What Is a Hedge Clause?
A hedge clause is included in a research report to attempt to absolve the writer of any responsibility for the accuracy of the information included in the report or publication. The hedge clause indemnifies the author(s) against responsibility for any errors, omissions, or oversights contained within the document. Hedge clauses can be found in analyst reports, company press releases, and most investing websites.
Examples of a hedge clause are a disclaimer and a safe harbor notice.
- A hedge clause refers to text added to industry research or analysts' reports that serve as a disclaimer.
- The hedge clause absolves the author(s) of the report from any responsibility due to errors or omissions.
- Hedge clauses must be carefully worded so that they do not transgress regulatory rules around securities fraud and making false claims.
Understanding Hedge Clauses
Hedge clauses are meant to protect those who communicate but do not have a role in the recording or preparation of an organization's financial information. Though hedge clauses are frequently overlooked, investors are advised to review them in order to better judge and interpret the material in a publication. Investors will find hedge clauses in nearly every financial report published today, and even though they are often glossed over, they are very important for investors to read and understand.
An example is the "safe harbor" provision found in most company press releases. Potential conflicts of interest from, for example, a stock analyst writing a recommendation for one's own holdings, must also be included in the hedge clause for that report.
Typical Hedge Clause Structure
A typical “hedge clause” in an investment advisory contract or hedge fund limited partnership/limited liability company agreement is structured as an exculpation of the adviser from liability and/or as indemnification of the adviser by the advisory client unless the adviser has been grossly negligent or has engaged in reckless or willful misconduct, illegal acts or acts outside the scope of its authority.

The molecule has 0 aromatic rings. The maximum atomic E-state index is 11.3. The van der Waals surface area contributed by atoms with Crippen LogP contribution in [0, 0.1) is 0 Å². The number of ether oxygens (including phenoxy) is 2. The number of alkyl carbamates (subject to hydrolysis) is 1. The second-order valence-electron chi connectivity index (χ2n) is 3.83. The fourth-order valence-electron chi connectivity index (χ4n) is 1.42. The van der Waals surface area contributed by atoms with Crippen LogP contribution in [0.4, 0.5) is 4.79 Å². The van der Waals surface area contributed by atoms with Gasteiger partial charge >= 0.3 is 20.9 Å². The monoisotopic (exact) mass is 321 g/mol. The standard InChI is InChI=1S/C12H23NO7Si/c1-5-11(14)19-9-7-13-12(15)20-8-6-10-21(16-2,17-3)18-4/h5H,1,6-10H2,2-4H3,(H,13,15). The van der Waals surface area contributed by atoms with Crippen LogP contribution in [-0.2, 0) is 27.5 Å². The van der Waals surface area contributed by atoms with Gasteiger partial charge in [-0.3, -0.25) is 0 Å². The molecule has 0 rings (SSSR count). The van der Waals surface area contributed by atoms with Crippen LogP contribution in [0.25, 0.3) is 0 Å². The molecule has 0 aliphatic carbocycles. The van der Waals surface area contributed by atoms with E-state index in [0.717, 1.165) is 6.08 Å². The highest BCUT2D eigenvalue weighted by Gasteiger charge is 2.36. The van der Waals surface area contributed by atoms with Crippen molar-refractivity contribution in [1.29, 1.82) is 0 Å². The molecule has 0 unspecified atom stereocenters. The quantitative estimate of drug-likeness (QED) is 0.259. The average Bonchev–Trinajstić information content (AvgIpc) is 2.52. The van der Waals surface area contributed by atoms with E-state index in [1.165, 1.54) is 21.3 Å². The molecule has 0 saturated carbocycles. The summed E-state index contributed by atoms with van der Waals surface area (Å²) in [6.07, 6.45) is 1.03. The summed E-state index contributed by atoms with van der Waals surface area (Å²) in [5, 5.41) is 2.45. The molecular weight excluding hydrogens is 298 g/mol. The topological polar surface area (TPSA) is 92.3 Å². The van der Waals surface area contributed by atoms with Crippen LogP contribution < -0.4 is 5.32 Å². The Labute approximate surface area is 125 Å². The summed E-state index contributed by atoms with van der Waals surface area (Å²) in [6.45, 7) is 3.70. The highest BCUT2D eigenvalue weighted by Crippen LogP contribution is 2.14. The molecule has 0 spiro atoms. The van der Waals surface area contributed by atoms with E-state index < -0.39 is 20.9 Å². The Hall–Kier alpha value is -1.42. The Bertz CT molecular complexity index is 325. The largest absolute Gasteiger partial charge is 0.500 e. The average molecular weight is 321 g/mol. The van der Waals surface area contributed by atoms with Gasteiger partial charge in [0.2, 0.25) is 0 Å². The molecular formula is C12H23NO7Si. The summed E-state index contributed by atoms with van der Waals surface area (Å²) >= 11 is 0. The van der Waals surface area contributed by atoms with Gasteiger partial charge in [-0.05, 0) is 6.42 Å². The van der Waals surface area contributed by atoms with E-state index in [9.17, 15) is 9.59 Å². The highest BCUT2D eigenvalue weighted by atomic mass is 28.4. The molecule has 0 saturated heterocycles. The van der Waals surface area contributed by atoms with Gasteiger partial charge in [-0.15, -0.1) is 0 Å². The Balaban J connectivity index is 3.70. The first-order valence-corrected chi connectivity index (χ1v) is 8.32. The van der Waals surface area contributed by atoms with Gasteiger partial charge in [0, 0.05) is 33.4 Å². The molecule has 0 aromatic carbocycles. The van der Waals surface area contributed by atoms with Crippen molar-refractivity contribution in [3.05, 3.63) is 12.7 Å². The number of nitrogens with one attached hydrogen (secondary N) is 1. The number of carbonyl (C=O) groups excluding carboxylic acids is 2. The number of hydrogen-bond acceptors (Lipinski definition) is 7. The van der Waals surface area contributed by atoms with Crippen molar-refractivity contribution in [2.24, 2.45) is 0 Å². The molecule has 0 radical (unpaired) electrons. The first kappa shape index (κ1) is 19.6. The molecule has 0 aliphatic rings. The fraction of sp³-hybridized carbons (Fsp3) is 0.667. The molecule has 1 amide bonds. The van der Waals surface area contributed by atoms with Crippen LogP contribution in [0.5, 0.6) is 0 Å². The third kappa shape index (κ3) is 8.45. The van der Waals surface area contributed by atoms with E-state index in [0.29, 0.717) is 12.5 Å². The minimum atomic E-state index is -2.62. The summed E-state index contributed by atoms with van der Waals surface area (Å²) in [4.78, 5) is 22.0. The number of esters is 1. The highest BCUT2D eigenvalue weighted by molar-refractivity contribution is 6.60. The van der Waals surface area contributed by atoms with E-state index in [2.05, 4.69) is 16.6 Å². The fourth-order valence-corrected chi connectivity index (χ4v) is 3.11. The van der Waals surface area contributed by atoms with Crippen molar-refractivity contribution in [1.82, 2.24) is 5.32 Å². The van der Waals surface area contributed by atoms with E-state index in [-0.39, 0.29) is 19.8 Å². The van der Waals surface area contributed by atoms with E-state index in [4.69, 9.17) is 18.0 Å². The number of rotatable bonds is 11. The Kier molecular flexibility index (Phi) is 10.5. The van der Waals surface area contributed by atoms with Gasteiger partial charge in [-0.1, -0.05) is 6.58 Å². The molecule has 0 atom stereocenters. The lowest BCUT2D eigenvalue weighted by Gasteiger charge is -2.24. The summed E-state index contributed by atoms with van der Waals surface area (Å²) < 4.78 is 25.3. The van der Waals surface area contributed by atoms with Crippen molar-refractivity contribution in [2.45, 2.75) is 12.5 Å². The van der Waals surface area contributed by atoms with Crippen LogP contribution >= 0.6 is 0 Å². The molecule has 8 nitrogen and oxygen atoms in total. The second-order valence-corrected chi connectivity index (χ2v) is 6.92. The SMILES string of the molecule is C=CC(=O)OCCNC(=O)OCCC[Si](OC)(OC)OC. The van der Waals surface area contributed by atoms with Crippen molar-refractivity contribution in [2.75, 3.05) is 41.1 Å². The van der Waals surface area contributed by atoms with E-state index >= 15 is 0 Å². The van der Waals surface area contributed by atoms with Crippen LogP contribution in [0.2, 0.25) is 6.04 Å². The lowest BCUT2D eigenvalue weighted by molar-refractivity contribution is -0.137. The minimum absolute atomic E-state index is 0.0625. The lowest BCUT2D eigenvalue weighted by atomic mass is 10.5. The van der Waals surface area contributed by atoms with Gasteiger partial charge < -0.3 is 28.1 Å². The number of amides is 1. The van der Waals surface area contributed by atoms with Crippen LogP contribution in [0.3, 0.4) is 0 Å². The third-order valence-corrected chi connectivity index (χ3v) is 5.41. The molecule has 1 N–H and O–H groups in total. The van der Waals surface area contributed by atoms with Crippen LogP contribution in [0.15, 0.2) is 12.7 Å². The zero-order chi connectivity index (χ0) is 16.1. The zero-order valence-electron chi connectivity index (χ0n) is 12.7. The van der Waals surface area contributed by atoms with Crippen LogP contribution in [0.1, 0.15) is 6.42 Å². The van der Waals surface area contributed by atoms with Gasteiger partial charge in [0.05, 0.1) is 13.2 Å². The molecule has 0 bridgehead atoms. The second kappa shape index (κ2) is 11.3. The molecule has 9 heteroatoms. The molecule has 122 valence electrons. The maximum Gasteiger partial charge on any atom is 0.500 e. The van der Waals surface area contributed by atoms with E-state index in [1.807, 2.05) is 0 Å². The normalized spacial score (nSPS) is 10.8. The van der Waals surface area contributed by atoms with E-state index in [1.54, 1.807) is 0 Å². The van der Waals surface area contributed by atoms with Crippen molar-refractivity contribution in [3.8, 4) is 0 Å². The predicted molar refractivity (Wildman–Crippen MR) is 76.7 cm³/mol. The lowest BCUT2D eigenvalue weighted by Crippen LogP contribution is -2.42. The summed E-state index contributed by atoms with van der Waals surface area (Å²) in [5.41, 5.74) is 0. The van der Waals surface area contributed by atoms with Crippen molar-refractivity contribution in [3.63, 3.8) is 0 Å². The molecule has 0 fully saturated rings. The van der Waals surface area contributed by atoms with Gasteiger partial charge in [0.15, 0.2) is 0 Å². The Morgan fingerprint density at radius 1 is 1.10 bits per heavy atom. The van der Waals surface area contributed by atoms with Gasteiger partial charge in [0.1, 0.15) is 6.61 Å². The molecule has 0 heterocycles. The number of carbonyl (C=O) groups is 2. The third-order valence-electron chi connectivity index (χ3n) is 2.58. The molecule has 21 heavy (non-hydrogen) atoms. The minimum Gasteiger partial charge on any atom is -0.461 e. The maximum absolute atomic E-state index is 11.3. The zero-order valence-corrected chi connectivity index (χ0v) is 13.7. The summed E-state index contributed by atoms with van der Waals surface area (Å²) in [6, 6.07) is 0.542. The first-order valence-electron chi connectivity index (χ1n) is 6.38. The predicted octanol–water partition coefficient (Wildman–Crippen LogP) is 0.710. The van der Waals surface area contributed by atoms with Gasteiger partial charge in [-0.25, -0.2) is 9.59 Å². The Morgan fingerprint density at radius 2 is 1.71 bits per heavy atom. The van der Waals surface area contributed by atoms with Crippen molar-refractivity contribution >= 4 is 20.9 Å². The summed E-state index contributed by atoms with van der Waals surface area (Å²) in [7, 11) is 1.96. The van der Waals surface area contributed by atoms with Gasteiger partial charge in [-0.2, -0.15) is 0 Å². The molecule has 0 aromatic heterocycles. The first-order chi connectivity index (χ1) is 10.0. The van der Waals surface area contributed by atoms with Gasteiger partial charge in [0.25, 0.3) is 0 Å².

Often, hedge clauses are followed by “non-waiver disclosure” that explains that the client may have certain legal rights, generally arising under federal and state securities laws, notwithstanding the hedge clauses that have not been waived.
Securities and Exchange Commission Position on Hedge Clauses
The U.S. Securities and Exchange Commission (SEC) has stated that Sections 206(1) and 206(2) of the Advisers Act make it unlawful for any investment adviser to employ any device, scheme, or artifice to defraud, or to engage in any transaction, practice or course of business that operates as fraud or deceit on clients or prospective clients.
Those antifraud provisions may be violated by the use of a hedge clause or other exculpatory provision in an investment advisory agreement, which is likely to lead an investment advisory client to believe that they have waived non-waivable rights of action against the adviser.
The SEC has previously taken the position that hedge clauses that purport to limit an investment adviser’s liability to acts involving gross negligence or willful malfeasance are likely to mislead a client who is unsophisticated in the law into believing that they have waived non-waivable rights, even if the hedge clause explicitly provides that rights under federal or state law cannot be relinquished.